Jesus' human nature dictated that the first duty was self-preservation; that is the normal attitude of the natural man on the worlds of time and space, and it is, therefore, a legitimate reaction of a Urantia mortal. But Jesus was not concerned merely with this world and its creatures; he was living a life designed to instruct and inspire the manifold creatures of a far-flung universe.
Before his baptismal illumination he had lived in perfect submission to the will and guidance of his heavenly Father. He emphatically decided to continue on in just such implicit mortal dependence on the Father's will. He purposed to follow the unnatural course—he decided not to seek self-preservation. He chose to go on pursuing the policy of refusing to defend himself. He formulated his conclusions in the words of Scripture familiar to his human mind: "Man shall not live by bread alone but by every word that proceeds from the mouth of God." In reaching this conclusion in regard to the appetite of the physical nature as expressed in hunger for food, the Son of Man made his final declaration concerning all other urges of the flesh and the natural impulses of human nature.
His superhuman power he might possibly use for others, but for himself, never. And he pursued this policy consistently to the very end, when it was jeeringly said of him: "He saved others; himself he cannot save"—because he would not. ~ The Urantia Book, (136:6.1)
The new and vital feature of Peter's confession was the clear-cut recognition that Jesus was the Son of God, of his unquestioned divinity. Ever since his baptism and the wedding at Cana these apostles had variously regarded him as the Messiah, but it was not a part of the Jewish concept of the national deliverer that he should be divine. The Jews had not taught that the Messiah would spring from divinity; he was to be the "anointed one," but hardly had they contemplated him as being "the Son of God." In the second confession more emphasis was placed upon the combined nature, the supernal fact that he was the Son of Man and the Son of God, and it was upon this great truth of the union of the human nature with the divine nature that Jesus declared he would build the kingdom of heaven. ~ The Urantia Book, (157:5.1)
Get Thee Behind Me...
Peter spoke thus because he loved Jesus; but the Master's human nature recognized in these words of well-meant affection the subtle suggestion of temptation that he change his policy of pursuing to the end his earth bestowal in accordance with the will of his Paradise Father. And it was because he detected the danger of permitting the suggestions of even his affectionate and loyal friends to dissuade him, that he turned upon Peter and the other apostles, saying: "Get you behind me. You savor of the spirit of the adversary, the tempter. When you talk in this manner, you are not on my side but rather on the side of our enemy. In this way do you make your love for me a stumbling block to my doing the Father's will. Mind not the ways of men but rather the will of God." ~ The Urantia Book, (158:7.4)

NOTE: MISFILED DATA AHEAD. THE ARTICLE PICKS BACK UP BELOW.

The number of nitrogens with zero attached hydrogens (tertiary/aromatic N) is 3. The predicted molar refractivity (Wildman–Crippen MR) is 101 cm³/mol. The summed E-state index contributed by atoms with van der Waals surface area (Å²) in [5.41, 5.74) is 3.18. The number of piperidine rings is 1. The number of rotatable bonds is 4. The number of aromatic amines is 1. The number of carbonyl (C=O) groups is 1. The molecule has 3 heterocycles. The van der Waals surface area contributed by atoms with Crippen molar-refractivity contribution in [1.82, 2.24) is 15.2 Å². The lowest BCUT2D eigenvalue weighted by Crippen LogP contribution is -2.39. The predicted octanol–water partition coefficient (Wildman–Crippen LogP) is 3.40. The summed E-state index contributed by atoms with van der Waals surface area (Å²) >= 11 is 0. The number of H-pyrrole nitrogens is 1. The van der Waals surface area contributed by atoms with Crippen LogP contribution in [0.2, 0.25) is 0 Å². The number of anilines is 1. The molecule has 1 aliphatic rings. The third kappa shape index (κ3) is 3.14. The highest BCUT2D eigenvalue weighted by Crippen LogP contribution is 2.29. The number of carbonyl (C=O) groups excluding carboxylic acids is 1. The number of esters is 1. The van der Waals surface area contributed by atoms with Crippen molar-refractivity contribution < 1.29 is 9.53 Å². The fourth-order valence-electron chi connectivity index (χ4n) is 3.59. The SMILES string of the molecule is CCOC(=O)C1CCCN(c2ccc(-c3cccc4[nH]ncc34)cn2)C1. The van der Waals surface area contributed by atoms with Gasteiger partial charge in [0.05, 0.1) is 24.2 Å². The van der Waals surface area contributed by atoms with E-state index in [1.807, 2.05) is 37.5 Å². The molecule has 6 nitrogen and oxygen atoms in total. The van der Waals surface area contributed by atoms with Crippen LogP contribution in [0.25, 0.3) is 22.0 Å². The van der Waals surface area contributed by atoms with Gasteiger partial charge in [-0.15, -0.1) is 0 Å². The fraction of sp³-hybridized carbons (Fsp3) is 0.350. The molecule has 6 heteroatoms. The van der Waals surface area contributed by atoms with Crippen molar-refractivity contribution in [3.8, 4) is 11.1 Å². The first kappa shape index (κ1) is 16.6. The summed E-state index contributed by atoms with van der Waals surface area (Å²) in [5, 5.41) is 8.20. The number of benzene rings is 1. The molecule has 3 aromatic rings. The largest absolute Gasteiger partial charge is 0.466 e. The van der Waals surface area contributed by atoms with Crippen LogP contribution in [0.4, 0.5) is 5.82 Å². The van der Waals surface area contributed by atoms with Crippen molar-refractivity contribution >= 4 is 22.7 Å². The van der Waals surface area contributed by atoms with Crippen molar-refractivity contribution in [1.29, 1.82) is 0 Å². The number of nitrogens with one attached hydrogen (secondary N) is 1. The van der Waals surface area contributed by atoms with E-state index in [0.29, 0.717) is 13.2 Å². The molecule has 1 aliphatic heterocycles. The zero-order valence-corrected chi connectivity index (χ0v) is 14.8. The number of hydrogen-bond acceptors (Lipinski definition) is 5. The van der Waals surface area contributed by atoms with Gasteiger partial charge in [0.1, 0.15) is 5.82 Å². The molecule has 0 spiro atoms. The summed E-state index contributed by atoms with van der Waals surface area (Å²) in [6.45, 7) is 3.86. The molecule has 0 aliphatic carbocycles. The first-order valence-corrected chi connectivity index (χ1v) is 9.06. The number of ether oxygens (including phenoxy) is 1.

In the Garden of Gethsemane
Before Judas and the soldiers arrived, the Master had fully regained his customary poise; the spirit had triumphed over the flesh; faith had asserted itself over all human tendencies to fear or entertain doubt. The supreme test of the full realization of the human nature had been met and acceptably passed. Once more the Son of Man was prepared to face his enemies with equanimity and in the full assurance of his invincibility as a mortal man unreservedly dedicated to the doing of his Father's will. ~ The Urantia Book, (182:3.11)
The Patient Submission of Jesus' Human Nature
There is great danger of misunderstanding the meaning of numerous sayings and many events associated with the termination of the Master's career in the flesh. The cruel treatment of Jesus by the ignorant servants and the calloused soldiers, the unfair conduct of his trials, and the unfeeling attitude of the professed religious leaders, must not be confused with the fact that Jesus, in patiently submitting to all this suffering and humiliation, was truly doing the will of the Father in Paradise. It was, indeed and in truth, the will of the Father that his Son should drink to the full the cup of mortal experience, from birth to death, but the Father in heaven had nothing whatever to do with instigating the barbarous behavior of those supposedly civilized human beings who so brutally tortured the Master and so horribly heaped successive indignities upon his nonresisting person. These inhuman and shocking experiences which Jesus was called upon to endure in the final hours of his mortal life were not in any sense a part of the divine will of the Father, which his human nature had so triumphantly pledged to carry out at the time of the final surrender of man to God as signified in the threefold prayer which he indited in the garden while his weary apostles slept the sleep of physical exhaustion. ~ The Urantia Book, (183:1.1)
Before the Sanhedrist court Jesus declined to make replies to the testimony of perjured witnesses. There was but one question which would always elicit an answer, whether asked by friend or foe, and that was the one concerning the nature and divinity of his mission on earth. When asked if he were the Son of God, he unfailingly made reply. He steadfastly refused to speak when in the presence of the curious and wicked Herod. Before Pilate he spoke only when he thought that Pilate or some other sincere person might be helped to a better knowledge of the truth by what he said. Jesus had taught his apostles the uselessness of casting their pearls before swine, and he now dared to practice what he had taught. His conduct at this time exemplified the patient submission of the human nature coupled with the majestic silence and solemn dignity of the divine nature. ~ The Urantia Book, (186:2.2)